On the sixth day of the cruise (Remember the cruise? I still am working on the travelog
for it) we cruised through Glacier Bay National Park. For me, this is Alaska! It was absolutely
beautiful. This is a very picture heavy post, and believe me, there are SO MANY that I'm not including here; it was hard to choose just a few.
Glacier Bay, in 1740, was a glacier, not a bay. A native American
tribe even lived at the mouth of the "not-a-bay." When Vancouver
came to the area in 1794, the entire bay was frozen over. Since that time, which was at the end of a "Little Ice Age," the glaciers have been retreating, leaving behind this gorgeous body of water, full of ice bergs and surrounded by mountains and tidewater glaciers.
Tidewater glaciers have their face in water, so one of the actions of the glacier is to calve -- drop parts of itself into the water as the integrity of the glacier is broken down at its face. Remember
, glaciers are actually not stationary, but move -- either advancing or retreating. That movement forms the geological structures left behind. In fact, glaciers are noisy -- they pop and crack all the time.
The glaciers of Glacier Bay National Park actually have their beginnings in the Fairweather
Mountains. As snow piles up, never melting, it is compacted. Glaciers, flowing down the mountains, are a wonderful blue color, as is the ice they "calve."
We saw several of them in the Park, and became good at spotting them later. Glaciers have a distinctive look. The first glacier in these images, near the top of the post, is Lamplugh
Glacier. The next one is Muir Glacier (named after the naturalist, who visited the area). This glacier has retreated so much that it is no longer actually a tidewater glacier; it's face in on land. The glaciers dig into the rock so much that it can pile up at the face.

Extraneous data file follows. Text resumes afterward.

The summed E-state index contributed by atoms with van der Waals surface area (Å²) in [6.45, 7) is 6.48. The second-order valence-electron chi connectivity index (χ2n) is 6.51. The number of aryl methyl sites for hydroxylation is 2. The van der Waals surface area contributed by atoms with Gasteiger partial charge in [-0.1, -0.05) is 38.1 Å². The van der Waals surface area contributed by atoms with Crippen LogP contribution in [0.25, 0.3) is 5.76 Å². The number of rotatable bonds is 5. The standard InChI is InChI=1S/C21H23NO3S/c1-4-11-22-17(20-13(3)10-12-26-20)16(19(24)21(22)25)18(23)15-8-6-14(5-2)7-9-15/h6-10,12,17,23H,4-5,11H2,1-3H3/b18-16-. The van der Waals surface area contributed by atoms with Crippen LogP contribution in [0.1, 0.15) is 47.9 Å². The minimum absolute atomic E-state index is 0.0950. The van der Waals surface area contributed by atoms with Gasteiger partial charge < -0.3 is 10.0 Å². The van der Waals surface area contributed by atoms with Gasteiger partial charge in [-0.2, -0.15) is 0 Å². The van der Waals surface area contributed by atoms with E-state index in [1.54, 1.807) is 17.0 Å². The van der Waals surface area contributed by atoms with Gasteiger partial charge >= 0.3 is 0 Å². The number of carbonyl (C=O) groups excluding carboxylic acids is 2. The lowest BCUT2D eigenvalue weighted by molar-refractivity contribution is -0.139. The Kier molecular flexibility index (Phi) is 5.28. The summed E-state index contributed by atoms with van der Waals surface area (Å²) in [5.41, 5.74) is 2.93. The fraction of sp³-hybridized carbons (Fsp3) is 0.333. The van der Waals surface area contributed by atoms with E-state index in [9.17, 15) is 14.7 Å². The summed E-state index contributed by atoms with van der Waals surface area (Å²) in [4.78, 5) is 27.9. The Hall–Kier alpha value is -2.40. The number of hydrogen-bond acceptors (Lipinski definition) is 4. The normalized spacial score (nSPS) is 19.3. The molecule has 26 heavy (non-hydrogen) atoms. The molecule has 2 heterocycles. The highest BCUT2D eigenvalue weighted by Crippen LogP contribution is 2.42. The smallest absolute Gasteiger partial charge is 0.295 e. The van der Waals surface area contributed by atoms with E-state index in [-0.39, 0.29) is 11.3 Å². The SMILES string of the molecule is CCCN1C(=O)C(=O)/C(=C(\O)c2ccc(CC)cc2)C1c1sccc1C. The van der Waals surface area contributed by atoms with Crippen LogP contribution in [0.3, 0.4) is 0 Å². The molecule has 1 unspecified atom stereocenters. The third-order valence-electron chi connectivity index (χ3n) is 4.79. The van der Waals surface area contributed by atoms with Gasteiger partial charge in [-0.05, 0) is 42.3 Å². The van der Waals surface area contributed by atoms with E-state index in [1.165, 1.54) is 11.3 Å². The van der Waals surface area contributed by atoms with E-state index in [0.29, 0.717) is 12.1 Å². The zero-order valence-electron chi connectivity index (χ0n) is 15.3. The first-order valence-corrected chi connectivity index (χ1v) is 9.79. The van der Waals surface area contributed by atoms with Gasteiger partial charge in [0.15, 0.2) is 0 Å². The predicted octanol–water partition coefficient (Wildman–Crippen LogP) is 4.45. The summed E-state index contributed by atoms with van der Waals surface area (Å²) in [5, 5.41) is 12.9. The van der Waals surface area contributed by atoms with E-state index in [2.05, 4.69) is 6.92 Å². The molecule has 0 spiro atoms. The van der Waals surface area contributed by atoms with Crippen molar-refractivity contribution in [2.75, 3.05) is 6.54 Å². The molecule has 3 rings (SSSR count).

The third glacier you see in the images Margarie
Glacier. It calves very frequently. We spent 1/2 an hour or so "parked" at its foot, watching for it to calve. It did while we were there. Unfortunately, I was changing camera lenses at the ti
me, and missed taking its picture. Steve got a little video of it. It is a magnificent sight!
We were in the bay on a beautiful day! The weather was perfect. Blue skies, no clouds. In fact, as we left the bay later in the day, the naturalist pointed out Mount Fairweather
(the world's highest coastal mountain) telling us that he had never actually seen it before -- it is always clouded over. We spent the entire morning on the deck rail
, watching the scenery go by, as the Park Naturalist (who we picked up at the mouth of the bay) tell us about what we were seeing. It was COLD
and windy -- I wore a t-shirt under a sweatshirt under a jacket under a blanket. If you know me, you know it was COLD. It was totally worth
it, though. It was some of the most beautiful scenery I have ever seen.
Next time, I'll talk about the wildlife we saw that day, but for now, the last image is of a bald eagle, hanging out on an iceberg.